- The Washington Times - Monday, March 1, 2004


Relative of missing family charged

TAYLORSVILLE — A relative of a family of three who disappeared on Valentine’s Day was charged yesterday with a drug and firearms violation, and authorities said other charges were expected.

Authorities have not said whether they think Michael and Rebecca Hargon and their 4-year-old son, James Patrick, are alive. Blood and spent bullet casings were discovered at the family’s home in Yazoo County.

Earnest Lee Hargon, an adopted cousin of Michael Hargon’s, was named in a single charge of possession of methamphetamines while also in possession of a firearm. Earnest Lee Hargon is set to appear in court today.


Episcopalians denounce gay bishop

BIRMINGHAM — Alabama Episcopalians have rejected their denomination’s approval of its first practicing homosexual bishop, and some congregations have cut contributions to church headquarters.

Officials at a special state diocese meeting voted 208-140 during the weekend to adopt a resolution declaring that “blessings of same-sex unions and ordinations of non-celibate unmarried persons are not part of the common life of this diocese.”

The vote “expresses disagreement, but not division,” over the appointment of Bishop V. Gene Robinson of New Hampshire. Alabama Bishop Henry N. Parsley said there were no plans to split from the church.


Artist accused of violating law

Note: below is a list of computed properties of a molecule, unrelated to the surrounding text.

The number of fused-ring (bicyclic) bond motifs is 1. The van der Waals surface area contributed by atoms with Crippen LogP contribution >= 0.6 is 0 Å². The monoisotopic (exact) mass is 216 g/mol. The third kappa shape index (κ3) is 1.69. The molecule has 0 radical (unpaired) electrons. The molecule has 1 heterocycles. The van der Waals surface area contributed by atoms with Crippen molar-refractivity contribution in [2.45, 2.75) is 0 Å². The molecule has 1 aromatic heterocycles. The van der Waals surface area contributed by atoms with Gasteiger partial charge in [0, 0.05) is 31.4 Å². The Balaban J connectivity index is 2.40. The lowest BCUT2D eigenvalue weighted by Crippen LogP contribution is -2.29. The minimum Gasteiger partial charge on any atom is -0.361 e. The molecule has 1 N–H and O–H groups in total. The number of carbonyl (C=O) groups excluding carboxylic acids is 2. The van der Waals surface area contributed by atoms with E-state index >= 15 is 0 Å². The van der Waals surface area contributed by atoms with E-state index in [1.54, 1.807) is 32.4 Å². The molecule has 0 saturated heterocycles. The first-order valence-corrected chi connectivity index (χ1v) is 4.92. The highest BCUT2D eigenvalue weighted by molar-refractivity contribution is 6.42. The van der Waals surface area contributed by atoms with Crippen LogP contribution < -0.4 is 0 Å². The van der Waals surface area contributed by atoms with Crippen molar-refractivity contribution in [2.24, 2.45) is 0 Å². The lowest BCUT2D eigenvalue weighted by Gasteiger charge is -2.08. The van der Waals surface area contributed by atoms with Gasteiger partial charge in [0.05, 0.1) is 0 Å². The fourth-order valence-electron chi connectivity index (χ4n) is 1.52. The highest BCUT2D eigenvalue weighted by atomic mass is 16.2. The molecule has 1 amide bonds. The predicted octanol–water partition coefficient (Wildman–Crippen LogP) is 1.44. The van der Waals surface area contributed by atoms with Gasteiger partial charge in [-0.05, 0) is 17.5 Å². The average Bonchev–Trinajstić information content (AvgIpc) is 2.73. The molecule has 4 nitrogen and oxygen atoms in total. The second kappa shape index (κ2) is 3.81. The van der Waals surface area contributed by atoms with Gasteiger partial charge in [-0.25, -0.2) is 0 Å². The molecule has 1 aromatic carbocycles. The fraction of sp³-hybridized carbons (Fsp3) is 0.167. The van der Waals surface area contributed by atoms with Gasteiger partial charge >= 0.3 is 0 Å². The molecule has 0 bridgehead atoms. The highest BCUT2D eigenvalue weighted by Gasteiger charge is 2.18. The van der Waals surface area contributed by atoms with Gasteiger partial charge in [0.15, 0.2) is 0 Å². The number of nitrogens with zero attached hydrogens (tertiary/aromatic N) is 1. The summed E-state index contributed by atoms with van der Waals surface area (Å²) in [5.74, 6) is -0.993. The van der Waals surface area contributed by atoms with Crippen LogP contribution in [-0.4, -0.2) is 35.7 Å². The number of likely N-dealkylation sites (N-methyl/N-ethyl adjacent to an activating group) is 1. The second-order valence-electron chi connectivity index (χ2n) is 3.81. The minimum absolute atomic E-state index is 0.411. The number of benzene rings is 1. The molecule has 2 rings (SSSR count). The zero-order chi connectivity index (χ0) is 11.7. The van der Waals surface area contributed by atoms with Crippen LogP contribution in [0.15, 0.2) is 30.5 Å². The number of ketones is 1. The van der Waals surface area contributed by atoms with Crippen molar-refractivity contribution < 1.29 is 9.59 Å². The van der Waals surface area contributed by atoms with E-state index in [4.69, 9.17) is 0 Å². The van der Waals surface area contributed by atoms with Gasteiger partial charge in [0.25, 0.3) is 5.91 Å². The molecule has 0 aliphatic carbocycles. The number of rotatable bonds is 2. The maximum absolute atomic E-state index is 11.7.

JUNEAU — An artist who tried to sell works with eagle feathers is under investigation. The U.S. Fish and Wildlife Service is investigating whether Mark Horn violated the Migratory Bird Treaty and Bald and Golden Eagle Protection acts.

The laws prohibit the possession or sale of parts of such species. Both laws allow possession, but not sales, by American Indians. Mr. Horn describes himself as one-quarter Blackfeet Indian.


Tourist bus slides off icy road

WILLIAMS — A bus carrying Chinese tourists slid off an icy interstate in northern Arizona, injuring 24 of the 25 persons on board, authorities said.

All 24 injured were taken to Flagstaff Medical Center after Friday’s crash on Interstate 40. Three remained in the hospital Saturday in fair condition, said hospital spokeswoman Janet Dean.

The others were treated for minor injuries, such as bruises and cuts, and released, Miss Dean said.

The bus, operated by Lindong Enterprises, had taken the tourists to the Grand Canyon, but it was not clear where the bus was headed, state public safety officials said.


Man refuses help, dies in his yard

ORLANDO — A man who lay injured in his yard for three days, ordering his wife not to call doctors, died after being exposed to rain and temperatures that dropped to 55 degrees, authorities said.